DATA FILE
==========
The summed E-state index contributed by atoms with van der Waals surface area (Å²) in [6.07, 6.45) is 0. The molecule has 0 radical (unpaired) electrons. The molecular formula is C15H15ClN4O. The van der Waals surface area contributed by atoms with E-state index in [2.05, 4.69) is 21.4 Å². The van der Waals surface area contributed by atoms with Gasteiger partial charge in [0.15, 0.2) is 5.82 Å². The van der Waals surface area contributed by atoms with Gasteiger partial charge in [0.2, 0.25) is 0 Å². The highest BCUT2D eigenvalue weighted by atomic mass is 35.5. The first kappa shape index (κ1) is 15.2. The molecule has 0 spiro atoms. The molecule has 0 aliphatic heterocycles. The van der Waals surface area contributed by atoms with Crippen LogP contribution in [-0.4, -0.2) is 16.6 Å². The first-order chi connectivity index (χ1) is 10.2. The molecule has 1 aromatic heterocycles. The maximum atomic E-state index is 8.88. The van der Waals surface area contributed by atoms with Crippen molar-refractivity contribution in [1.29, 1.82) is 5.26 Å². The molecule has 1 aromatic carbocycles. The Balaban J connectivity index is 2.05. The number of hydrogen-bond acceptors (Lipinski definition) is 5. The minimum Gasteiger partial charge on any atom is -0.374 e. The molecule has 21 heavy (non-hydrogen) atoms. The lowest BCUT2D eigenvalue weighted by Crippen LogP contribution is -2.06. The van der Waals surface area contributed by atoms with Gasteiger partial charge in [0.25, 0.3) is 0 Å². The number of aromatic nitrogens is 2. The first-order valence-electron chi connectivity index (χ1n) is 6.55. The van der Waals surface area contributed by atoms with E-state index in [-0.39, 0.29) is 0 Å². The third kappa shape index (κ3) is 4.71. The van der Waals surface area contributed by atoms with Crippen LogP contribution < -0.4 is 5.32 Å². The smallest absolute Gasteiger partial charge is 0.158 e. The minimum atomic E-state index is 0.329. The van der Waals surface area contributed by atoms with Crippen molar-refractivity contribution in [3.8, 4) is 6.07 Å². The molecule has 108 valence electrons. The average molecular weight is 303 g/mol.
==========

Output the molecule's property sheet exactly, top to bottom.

The summed E-state index contributed by atoms with van der Waals surface area (Å²) in [6.07, 6.45) is 0. The molecule has 0 radical (unpaired) electrons. The molecular formula is C15H15ClN4O. The van der Waals surface area contributed by atoms with E-state index in [2.05, 4.69) is 21.4 Å². The van der Waals surface area contributed by atoms with Gasteiger partial charge in [0.15, 0.2) is 5.82 Å². The van der Waals surface area contributed by atoms with Gasteiger partial charge in [0.2, 0.25) is 0 Å². The highest BCUT2D eigenvalue weighted by atomic mass is 35.5. The first kappa shape index (κ1) is 15.2. The molecule has 0 spiro atoms. The molecule has 0 aliphatic heterocycles. The van der Waals surface area contributed by atoms with Crippen LogP contribution in [-0.4, -0.2) is 16.6 Å². The first-order chi connectivity index (χ1) is 10.2. The molecule has 1 aromatic heterocycles. The maximum atomic E-state index is 8.88. The van der Waals surface area contributed by atoms with Crippen molar-refractivity contribution in [1.29, 1.82) is 5.26 Å². The molecule has 1 aromatic carbocycles. The Balaban J connectivity index is 2.05. The number of hydrogen-bond acceptors (Lipinski definition) is 5. The minimum Gasteiger partial charge on any atom is -0.374 e. The molecule has 21 heavy (non-hydrogen) atoms. The lowest BCUT2D eigenvalue weighted by Crippen LogP contribution is -2.06. The van der Waals surface area contributed by atoms with Gasteiger partial charge in [0.25, 0.3) is 0 Å². The number of aromatic nitrogens is 2. The first-order valence-electron chi connectivity index (χ1n) is 6.55. The van der Waals surface area contributed by atoms with E-state index in [-0.39, 0.29) is 0 Å². The third kappa shape index (κ3) is 4.71. The van der Waals surface area contributed by atoms with Crippen LogP contribution < -0.4 is 5.32 Å². The smallest absolute Gasteiger partial charge is 0.158 e. The minimum atomic E-state index is 0.329. The van der Waals surface area contributed by atoms with Crippen molar-refractivity contribution in [3.8, 4) is 6.07 Å². The molecule has 108 valence electrons. The average molecular weight is 303 g/mol.